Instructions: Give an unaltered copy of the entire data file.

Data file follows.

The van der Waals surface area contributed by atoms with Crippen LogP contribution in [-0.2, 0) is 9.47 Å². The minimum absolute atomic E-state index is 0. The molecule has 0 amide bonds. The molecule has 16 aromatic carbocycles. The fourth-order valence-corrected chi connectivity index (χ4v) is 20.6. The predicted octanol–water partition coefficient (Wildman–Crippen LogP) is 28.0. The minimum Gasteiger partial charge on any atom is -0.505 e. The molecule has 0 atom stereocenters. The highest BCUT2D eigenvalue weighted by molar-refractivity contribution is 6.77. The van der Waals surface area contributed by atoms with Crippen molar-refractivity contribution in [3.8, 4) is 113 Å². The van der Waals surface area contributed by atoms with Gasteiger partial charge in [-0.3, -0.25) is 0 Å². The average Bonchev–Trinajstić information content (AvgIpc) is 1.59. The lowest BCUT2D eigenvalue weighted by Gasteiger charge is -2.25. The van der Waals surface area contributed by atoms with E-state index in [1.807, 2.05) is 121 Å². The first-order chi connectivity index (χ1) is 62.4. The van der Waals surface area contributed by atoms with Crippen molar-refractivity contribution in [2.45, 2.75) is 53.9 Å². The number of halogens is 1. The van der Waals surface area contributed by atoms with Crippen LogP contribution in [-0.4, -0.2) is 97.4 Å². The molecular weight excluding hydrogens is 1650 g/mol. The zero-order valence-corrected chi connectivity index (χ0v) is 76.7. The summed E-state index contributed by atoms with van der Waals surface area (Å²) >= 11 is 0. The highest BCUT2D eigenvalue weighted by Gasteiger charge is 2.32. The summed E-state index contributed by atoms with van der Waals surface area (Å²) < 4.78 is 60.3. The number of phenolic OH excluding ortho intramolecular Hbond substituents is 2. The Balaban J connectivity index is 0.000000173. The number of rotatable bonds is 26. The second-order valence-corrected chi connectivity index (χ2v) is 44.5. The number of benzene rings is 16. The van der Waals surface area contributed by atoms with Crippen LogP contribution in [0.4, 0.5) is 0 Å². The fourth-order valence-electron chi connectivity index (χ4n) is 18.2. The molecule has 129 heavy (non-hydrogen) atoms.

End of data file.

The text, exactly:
The van der Waals surface area contributed by atoms with Crippen LogP contribution in [-0.2, 0) is 9.47 Å². The minimum absolute atomic E-state index is 0. The molecule has 0 amide bonds. The molecule has 16 aromatic carbocycles. The fourth-order valence-corrected chi connectivity index (χ4v) is 20.6. The predicted octanol–water partition coefficient (Wildman–Crippen LogP) is 28.0. The minimum Gasteiger partial charge on any atom is -0.505 e. The molecule has 0 atom stereocenters. The highest BCUT2D eigenvalue weighted by molar-refractivity contribution is 6.77. The van der Waals surface area contributed by atoms with Crippen molar-refractivity contribution in [3.8, 4) is 113 Å². The van der Waals surface area contributed by atoms with Gasteiger partial charge in [-0.3, -0.25) is 0 Å². The average Bonchev–Trinajstić information content (AvgIpc) is 1.59. The lowest BCUT2D eigenvalue weighted by Gasteiger charge is -2.25. The van der Waals surface area contributed by atoms with E-state index in [1.807, 2.05) is 121 Å². The first-order chi connectivity index (χ1) is 62.4. The van der Waals surface area contributed by atoms with Crippen molar-refractivity contribution in [2.45, 2.75) is 53.9 Å². The number of halogens is 1. The van der Waals surface area contributed by atoms with Crippen LogP contribution in [-0.4, -0.2) is 97.4 Å². The molecular weight excluding hydrogens is 1650 g/mol. The zero-order valence-corrected chi connectivity index (χ0v) is 76.7. The summed E-state index contributed by atoms with van der Waals surface area (Å²) >= 11 is 0. The highest BCUT2D eigenvalue weighted by Gasteiger charge is 2.32. The summed E-state index contributed by atoms with van der Waals surface area (Å²) < 4.78 is 60.3. The number of phenolic OH excluding ortho intramolecular Hbond substituents is 2. The Balaban J connectivity index is 0.000000173. The number of rotatable bonds is 26. The second-order valence-corrected chi connectivity index (χ2v) is 44.5. The number of benzene rings is 16. The van der Waals surface area contributed by atoms with Crippen LogP contribution in [0.4, 0.5) is 0 Å². The fourth-order valence-electron chi connectivity index (χ4n) is 18.2. The molecule has 129 heavy (non-hydrogen) atoms.